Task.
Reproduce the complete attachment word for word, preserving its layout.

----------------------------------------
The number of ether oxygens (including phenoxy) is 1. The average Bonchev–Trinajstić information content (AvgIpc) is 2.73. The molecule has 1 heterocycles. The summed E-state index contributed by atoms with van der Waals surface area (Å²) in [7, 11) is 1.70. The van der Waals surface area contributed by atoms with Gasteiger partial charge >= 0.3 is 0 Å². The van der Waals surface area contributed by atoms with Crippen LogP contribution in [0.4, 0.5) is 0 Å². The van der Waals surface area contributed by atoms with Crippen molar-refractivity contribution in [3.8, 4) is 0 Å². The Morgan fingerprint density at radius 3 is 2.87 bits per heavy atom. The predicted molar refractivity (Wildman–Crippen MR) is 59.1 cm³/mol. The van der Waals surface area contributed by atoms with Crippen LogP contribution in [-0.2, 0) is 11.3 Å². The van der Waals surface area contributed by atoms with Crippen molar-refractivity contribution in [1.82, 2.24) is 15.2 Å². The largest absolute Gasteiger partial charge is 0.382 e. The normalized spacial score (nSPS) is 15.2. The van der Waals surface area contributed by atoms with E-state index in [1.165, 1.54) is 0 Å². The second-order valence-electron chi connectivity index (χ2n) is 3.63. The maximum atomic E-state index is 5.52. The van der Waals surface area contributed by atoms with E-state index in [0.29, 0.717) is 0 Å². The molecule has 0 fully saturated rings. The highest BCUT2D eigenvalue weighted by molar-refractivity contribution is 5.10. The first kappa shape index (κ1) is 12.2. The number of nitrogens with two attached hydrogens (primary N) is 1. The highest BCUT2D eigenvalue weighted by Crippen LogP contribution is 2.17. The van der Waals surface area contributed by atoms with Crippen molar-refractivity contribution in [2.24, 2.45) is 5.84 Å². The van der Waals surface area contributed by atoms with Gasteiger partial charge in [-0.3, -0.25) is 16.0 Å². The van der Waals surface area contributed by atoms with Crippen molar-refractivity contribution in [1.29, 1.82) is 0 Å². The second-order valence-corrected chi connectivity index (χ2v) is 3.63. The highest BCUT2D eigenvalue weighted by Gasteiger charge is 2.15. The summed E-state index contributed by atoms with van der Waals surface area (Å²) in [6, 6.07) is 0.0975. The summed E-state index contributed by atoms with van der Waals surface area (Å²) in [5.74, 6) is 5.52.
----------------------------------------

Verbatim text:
The number of ether oxygens (including phenoxy) is 1. The average Bonchev–Trinajstić information content (AvgIpc) is 2.73. The molecule has 1 heterocycles. The summed E-state index contributed by atoms with van der Waals surface area (Å²) in [7, 11) is 1.70. The van der Waals surface area contributed by atoms with Gasteiger partial charge >= 0.3 is 0 Å². The van der Waals surface area contributed by atoms with Crippen LogP contribution in [0.4, 0.5) is 0 Å². The van der Waals surface area contributed by atoms with Crippen molar-refractivity contribution in [3.8, 4) is 0 Å². The Morgan fingerprint density at radius 3 is 2.87 bits per heavy atom. The predicted molar refractivity (Wildman–Crippen MR) is 59.1 cm³/mol. The van der Waals surface area contributed by atoms with Crippen LogP contribution in [-0.2, 0) is 11.3 Å². The van der Waals surface area contributed by atoms with Crippen molar-refractivity contribution in [1.82, 2.24) is 15.2 Å². The largest absolute Gasteiger partial charge is 0.382 e. The normalized spacial score (nSPS) is 15.2. The van der Waals surface area contributed by atoms with E-state index in [1.165, 1.54) is 0 Å². The second-order valence-electron chi connectivity index (χ2n) is 3.63. The maximum atomic E-state index is 5.52. The van der Waals surface area contributed by atoms with E-state index in [0.29, 0.717) is 0 Å². The molecule has 0 fully saturated rings. The highest BCUT2D eigenvalue weighted by molar-refractivity contribution is 5.10. The first kappa shape index (κ1) is 12.2. The number of nitrogens with two attached hydrogens (primary N) is 1. The highest BCUT2D eigenvalue weighted by Crippen LogP contribution is 2.17. The van der Waals surface area contributed by atoms with Crippen molar-refractivity contribution in [2.24, 2.45) is 5.84 Å². The van der Waals surface area contributed by atoms with Gasteiger partial charge in [-0.3, -0.25) is 16.0 Å². The van der Waals surface area contributed by atoms with Crippen molar-refractivity contribution in [1.29, 1.82) is 0 Å². The second-order valence-corrected chi connectivity index (χ2v) is 3.63. The highest BCUT2D eigenvalue weighted by Gasteiger charge is 2.15. The summed E-state index contributed by atoms with van der Waals surface area (Å²) in [6, 6.07) is 0.0975. The summed E-state index contributed by atoms with van der Waals surface area (Å²) in [5.74, 6) is 5.52.